If your plants are showing signs of calcium deficiency, a soil additive can supply the missing nutrient. However, sometimes low levels of calcium in the soil aren’t to blame for plants’ deficiency symptoms. Your soil could contain plenty of calcium, but it isn’t available to the plants. A soil test can indicate whether your soil would benefit from additional calcium and which additive is best. Dig the additive into the soil before planting your plants.
How to Add Calcium to Garden Soil
Limestone or gypsum supply your garden soil with calcium. If your soil is acidic, adding limestone helps boost most vegetable crops by increasing alkalinity. For example, if your soil pH is below 5.5, add 2 to 3 pounds of dolomitic lime per 100 square feet to raise the pH. Apply to your local cooperative extension office for a soil test to determine its pH. Add the lime two to three months before planting your vegetables or other plants to allow time for the it to dissolve into the soil. Dig the lime into the soil to a depth of about 6 inches, and water the soil afterward to the same depth.
For soils that have a pH of 6.5 to 6.7, gypsum is a better choice for adding calcium, because it doesn’t alter the soil’s pH. Before planting your plants, spread about 1 to 2 pounds of gypsum per 100 square feet, and dig it into the soil.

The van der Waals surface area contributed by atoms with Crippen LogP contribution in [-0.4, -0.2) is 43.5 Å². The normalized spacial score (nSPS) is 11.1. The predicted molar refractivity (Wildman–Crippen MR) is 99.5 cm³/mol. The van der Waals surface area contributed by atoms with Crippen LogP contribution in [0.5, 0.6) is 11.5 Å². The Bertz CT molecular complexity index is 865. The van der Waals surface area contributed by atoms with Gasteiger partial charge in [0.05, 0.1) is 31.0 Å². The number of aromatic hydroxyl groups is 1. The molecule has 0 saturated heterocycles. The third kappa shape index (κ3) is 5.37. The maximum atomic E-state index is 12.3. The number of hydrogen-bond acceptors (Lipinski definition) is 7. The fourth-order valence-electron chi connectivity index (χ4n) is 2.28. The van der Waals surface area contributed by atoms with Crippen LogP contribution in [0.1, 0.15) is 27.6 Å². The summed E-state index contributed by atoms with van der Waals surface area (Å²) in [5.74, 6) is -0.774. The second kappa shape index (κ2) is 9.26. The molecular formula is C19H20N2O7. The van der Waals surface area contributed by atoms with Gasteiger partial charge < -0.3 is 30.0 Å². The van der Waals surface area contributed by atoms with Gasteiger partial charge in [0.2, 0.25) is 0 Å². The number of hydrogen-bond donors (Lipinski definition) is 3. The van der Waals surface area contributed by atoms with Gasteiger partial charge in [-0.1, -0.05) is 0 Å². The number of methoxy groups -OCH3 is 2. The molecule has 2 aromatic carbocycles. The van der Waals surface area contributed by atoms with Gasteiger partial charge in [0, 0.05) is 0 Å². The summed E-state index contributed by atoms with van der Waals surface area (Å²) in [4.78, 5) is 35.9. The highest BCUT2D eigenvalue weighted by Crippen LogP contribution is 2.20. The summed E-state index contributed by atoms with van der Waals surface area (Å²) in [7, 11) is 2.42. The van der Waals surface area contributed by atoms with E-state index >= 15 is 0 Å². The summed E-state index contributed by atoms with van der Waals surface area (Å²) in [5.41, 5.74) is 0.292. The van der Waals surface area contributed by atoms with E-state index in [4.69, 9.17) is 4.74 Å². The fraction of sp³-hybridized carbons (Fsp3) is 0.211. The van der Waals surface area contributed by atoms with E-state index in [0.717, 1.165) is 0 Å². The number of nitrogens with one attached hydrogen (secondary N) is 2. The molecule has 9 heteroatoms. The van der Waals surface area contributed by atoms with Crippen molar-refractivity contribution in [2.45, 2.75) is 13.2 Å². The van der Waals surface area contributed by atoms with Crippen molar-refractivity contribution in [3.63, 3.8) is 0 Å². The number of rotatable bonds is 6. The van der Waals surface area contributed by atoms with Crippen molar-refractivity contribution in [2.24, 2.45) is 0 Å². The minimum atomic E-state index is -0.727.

How Calcium Benefits Plants
Calcium is essential for the formation of roots, stems and new growth in plants. The nutrient forms calcium pectate, which plants use to construct cell walls and membranes. Consequently, calcium helps provide plants’ rigidity. Plants also use calcium to create carbohydrates like cellulose and starch. What’s more, calcium benefits your garden soil. It improves soil structure by helping soil particles stick together.
Calcium Deficiency in Plants
Symptoms of calcium deficiency in plants usually appear on new growth. The typical symptoms include stunted growth, distorted leaves and pale yellow patches between the leaf veins. The leaves may also be cupped. Weak stems, premature blossom and bud dropping, and dying stem and root tips are some more signs of calcium deficiency in plants. In certain vegetables like tomatoes (Lycopersicon esculentum_,_ hardy in U.S. Department of Agriculture plant hardiness zones 10 through 11), calcium deficiency causes a disorder called blossom end rot. A watery spot appears at the blossom end of the tomato, and the spot grows wider and darker as the fruit enlarges. Finally, the spot sinks or flattens, and the surface becomes firm.
Causes of Blossom End Rot
Blossom end rot can affect plants even when the soil they’re growing in contains plenty of calcium. The availability of calcium is affected by the presence of other minerals like magnesium, ammonium and potassium in the soil. If the soil contains an excess of other salts, calcium salts decrease in availability to plants. Similarly, excessively wet or dry soil can reduce the uptake of calcium by plant roots. The best method for assessing whether low levels of calcium are causing blossom end rot in your plants is to test the soil.